B1G West vs. B1G East
The new B1G East has been compared to the old Big 12 South, where Texas, Oklahoma, Oklahoma State, Texas A&M, and Texas Tech battled it out every year while Nebraska usually had the inside track on the North division (as they do now in the B1G West). However, while three old power schools, MSU and a resurgent Indiana team are set to duke it out for the first East division crown, those teams will find that there's something more specific about the East they'll need to contend with.
Almost all of the good quarterbacks in the Big Ten are in the same division. There's Devin Gardner, Braxton Miller, and Connor Cook, but also Christian Hackenberg, the upstart sophomore, Damion Terry, and Nate Sudfeld and Tre Roberson, the two Indiana players who combined for 3,651 passing yards and 36 passing touchdowns. When Maryland and Rutgers enter the heart of the conference slate, they'll have wondered whether they did enter the Big 12. (Quick recap: The East division has Michigan and Michigan State, Ohio State and Penn State, Maryland, Rutgers, and Indiana.)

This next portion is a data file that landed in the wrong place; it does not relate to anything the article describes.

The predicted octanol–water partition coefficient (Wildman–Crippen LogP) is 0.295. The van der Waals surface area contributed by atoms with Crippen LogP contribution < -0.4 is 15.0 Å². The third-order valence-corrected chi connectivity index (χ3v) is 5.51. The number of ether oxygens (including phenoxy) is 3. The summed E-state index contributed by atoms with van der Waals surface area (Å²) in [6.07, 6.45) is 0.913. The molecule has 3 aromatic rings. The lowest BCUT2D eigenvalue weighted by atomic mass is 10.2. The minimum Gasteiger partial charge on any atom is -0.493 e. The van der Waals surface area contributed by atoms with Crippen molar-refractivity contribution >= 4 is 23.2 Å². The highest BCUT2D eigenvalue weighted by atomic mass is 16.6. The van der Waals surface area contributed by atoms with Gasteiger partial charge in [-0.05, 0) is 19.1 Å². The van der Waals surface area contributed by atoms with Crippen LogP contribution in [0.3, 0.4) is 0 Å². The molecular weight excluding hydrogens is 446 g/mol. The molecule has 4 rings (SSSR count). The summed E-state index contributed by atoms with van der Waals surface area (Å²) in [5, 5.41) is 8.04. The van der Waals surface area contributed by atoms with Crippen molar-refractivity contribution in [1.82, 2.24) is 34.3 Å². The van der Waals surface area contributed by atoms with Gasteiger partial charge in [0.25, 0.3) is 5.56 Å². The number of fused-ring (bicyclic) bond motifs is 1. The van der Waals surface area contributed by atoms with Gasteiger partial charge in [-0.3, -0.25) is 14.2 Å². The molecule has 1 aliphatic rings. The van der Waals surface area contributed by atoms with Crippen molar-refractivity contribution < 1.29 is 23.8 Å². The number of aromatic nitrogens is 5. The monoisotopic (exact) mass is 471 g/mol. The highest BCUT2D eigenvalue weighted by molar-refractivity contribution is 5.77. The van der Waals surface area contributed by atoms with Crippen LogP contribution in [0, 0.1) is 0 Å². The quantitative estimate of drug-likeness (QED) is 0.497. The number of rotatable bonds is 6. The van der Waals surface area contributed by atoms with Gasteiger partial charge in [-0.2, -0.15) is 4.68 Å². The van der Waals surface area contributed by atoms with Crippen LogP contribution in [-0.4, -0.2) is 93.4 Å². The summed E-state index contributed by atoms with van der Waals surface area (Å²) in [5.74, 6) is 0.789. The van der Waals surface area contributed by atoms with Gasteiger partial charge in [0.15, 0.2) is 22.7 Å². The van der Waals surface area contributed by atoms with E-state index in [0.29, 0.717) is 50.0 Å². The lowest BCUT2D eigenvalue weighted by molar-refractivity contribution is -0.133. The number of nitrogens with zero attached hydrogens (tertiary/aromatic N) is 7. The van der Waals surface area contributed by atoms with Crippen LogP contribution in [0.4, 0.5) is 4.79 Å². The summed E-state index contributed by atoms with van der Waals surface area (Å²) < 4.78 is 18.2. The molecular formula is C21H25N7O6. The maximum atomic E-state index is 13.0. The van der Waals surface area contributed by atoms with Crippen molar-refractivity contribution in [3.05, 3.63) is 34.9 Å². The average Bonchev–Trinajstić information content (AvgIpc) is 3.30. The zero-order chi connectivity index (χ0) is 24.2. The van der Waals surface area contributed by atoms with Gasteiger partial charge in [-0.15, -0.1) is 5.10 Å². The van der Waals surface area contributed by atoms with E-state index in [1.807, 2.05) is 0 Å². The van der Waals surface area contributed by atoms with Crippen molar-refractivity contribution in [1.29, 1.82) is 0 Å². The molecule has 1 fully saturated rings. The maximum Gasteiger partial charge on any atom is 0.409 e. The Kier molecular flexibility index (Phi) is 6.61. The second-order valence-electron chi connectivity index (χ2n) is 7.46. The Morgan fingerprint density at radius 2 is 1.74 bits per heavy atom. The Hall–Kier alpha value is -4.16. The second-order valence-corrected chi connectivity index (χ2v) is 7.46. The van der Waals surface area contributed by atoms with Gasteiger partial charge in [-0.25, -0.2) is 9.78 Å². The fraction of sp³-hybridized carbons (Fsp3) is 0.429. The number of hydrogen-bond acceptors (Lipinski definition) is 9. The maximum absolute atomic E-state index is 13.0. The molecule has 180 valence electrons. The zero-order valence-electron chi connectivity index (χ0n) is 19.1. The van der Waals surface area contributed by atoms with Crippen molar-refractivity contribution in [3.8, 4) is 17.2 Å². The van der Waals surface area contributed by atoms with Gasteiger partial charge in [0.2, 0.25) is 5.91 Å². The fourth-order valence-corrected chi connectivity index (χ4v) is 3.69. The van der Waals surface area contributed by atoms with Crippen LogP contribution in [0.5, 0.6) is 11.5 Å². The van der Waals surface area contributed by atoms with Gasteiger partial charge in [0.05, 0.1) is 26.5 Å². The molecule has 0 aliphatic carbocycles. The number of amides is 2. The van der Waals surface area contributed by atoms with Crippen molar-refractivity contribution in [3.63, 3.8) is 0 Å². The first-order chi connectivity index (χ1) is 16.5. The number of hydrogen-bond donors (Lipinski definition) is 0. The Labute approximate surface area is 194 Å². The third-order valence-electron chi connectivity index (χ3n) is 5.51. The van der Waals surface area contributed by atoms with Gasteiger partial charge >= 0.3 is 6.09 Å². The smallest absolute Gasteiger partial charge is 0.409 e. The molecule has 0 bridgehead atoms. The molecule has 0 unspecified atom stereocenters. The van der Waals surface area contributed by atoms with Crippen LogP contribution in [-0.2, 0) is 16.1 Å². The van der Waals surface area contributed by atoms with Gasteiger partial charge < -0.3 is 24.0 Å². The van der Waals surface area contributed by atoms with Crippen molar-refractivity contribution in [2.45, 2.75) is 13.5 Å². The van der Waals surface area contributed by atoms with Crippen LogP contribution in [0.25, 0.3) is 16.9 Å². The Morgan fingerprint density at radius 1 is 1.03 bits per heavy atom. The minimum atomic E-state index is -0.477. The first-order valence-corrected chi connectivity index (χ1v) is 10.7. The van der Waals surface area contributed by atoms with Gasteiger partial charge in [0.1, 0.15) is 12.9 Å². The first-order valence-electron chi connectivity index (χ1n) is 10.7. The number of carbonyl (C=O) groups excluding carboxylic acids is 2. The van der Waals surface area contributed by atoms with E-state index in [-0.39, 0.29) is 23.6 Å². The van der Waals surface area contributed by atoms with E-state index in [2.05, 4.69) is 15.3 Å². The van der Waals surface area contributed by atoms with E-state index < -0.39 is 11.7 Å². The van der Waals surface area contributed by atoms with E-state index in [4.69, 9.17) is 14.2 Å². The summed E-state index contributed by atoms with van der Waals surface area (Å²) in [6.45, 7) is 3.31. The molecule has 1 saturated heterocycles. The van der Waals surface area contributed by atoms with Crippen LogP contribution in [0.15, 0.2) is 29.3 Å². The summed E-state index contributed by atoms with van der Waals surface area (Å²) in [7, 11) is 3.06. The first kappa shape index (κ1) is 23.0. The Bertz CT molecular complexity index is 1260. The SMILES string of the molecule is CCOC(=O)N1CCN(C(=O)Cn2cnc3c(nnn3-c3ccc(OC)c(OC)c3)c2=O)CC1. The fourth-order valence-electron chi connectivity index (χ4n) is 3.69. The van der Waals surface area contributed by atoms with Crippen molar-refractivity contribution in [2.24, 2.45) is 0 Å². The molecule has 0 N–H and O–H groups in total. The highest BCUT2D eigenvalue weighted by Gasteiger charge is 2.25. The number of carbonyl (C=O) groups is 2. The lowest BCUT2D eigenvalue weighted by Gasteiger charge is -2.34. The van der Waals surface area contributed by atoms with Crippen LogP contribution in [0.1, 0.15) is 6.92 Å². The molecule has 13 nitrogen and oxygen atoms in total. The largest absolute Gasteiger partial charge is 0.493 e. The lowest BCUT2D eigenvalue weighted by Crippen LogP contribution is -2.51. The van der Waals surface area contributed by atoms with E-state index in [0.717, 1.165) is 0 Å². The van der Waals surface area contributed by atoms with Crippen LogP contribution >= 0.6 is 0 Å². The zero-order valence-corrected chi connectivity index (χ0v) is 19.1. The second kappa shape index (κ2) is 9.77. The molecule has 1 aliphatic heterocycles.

To put this in perspective, there are probably five quarterbacks here who could be in the NFL some day. The most underrated one is definitely Tre Roberson, who has some of Braxton Miller's athleticism and probably throws a more accurate ball. It's believed Roberson and Sudfeld are the first teammates ever to account for 20 touchdowns each from the quarterback position, and like many other teams in the East, they're complemented by a physical runner in Tevin Coleman. Some fans are still dismissive of what Indiana's done, but make no mistake that they're an improving and dangerous team under Kevin Wilson.
|Ohio State||2846||64.7%||38/9||Braxton Miller|
|Indiana||3680||59.4%||36/14||Sudfeld & Roberson|
|Michigan State||2964||57.7%||23/7||Connor Cook|
|Penn State||3110||58.9%||21/10||Christian Hackenberg|
This aerial dimension will put pressure on teams to put extra time into their secondary if they want to win conference games. If the Spartans can maintain their No Fly Zone with holdovers Kurtis Drummond and Trae Waynes, they have to be considered the front-runner to win five or six games against their B1G East opponents, considering they had the best secondary last year by far.
Two wild cards will be Michigan's and Ohio State's secondary; both are athletic, but also young at a position that offensive coordinators love to find ways to pick apart. Michigan will be the envy of many with Jarrod Wilson, Jabrill Peppers, Delano Hill, Jourdan Lewis and others, except Ohio State, with its own corps of Vonn Bell, Eli Apple, Cameron Burrows, and Doran Grant: no less than eight four-star defensive backs will be ready to take the field for the Buckeyes, and six of them freshmen or sophomores.